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Capitalism 2.0: Excess, Hedonism, Value

Posted on Sunday, Apr 5th 2009

We have discussed the role of the creator versus the role of the speculator. Let’s also discuss what are the outcomes of compensating creators over speculators. I would submit, speculators tend to have a less than compelling vision about what to do with wealth, whereas creators often have equally creative ideas about how to continue to create more value. While speculators gravitate toward excess and hedonism, creators gravitate toward further creativity.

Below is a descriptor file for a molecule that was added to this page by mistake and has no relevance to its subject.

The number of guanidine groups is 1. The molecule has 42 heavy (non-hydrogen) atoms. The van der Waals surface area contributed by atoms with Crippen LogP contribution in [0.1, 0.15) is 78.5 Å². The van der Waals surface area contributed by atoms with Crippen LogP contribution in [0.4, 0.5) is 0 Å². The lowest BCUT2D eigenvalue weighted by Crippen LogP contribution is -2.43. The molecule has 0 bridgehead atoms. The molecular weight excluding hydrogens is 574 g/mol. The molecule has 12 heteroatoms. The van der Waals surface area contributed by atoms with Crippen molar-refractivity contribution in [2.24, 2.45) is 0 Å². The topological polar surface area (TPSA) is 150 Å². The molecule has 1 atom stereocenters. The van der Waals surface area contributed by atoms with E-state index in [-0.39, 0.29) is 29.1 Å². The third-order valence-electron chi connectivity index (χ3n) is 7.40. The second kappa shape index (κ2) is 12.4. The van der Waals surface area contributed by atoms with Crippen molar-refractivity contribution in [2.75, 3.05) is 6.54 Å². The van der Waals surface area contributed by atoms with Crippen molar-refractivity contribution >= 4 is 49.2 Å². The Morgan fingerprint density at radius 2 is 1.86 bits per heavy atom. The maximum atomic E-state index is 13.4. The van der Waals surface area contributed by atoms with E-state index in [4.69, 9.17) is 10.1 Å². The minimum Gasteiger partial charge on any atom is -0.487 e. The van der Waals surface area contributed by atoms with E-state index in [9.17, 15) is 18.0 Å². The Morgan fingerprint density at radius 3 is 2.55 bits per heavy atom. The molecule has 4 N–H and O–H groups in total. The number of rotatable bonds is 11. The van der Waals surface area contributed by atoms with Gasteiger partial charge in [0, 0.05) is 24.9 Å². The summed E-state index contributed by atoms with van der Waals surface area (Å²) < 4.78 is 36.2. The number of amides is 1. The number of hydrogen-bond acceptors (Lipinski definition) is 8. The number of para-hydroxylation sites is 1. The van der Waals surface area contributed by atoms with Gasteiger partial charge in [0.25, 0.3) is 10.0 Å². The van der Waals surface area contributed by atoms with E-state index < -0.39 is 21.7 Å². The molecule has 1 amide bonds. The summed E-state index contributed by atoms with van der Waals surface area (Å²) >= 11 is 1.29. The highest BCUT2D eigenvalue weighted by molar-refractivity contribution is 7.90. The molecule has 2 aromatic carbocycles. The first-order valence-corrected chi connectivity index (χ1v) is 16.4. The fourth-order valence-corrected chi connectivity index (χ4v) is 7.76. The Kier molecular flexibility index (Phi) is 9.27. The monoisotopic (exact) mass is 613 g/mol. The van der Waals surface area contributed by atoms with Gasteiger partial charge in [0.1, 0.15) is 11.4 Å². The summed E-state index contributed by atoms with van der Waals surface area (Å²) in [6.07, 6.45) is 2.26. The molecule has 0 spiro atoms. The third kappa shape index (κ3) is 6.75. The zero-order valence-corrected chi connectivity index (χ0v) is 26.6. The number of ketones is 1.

Here’s Ayn Rand’s writing on Hedonism: “I am profoundly opposed to the philosophy of hedonism. Hedonism is the doctrine which holds that the good is whatever gives you pleasure and, therefore, pleasure is the standard of morality. Objectivism holds that the good must be defined by a rational standard of value, that pleasure is not a first cause, but only a consequence, that only the pleasure which proceeds from a rational value judgment can be regarded as moral, that pleasure, as such, is not a guide to action nor a standard of morality. To say that pleasure should be the standard of morality simply means that whichever values you happen to have chosen, consciously or subconsciously, rationally or irrationally, are right and moral. This means that you are to be guided by chance feelings, emotions and whims, not by your mind. My philosophy is the opposite of hedonism. I hold that one cannot achieve happiness by random, arbitrary or subjective means. One can achieve happiness only on the basis of rational values. By rational values, I do not mean anything that a man may arbitrarily or blindly declare to be rational. It is the province of morality, of the science of ethics, to define for men what is a rational standard and what are the rational values to pursue.”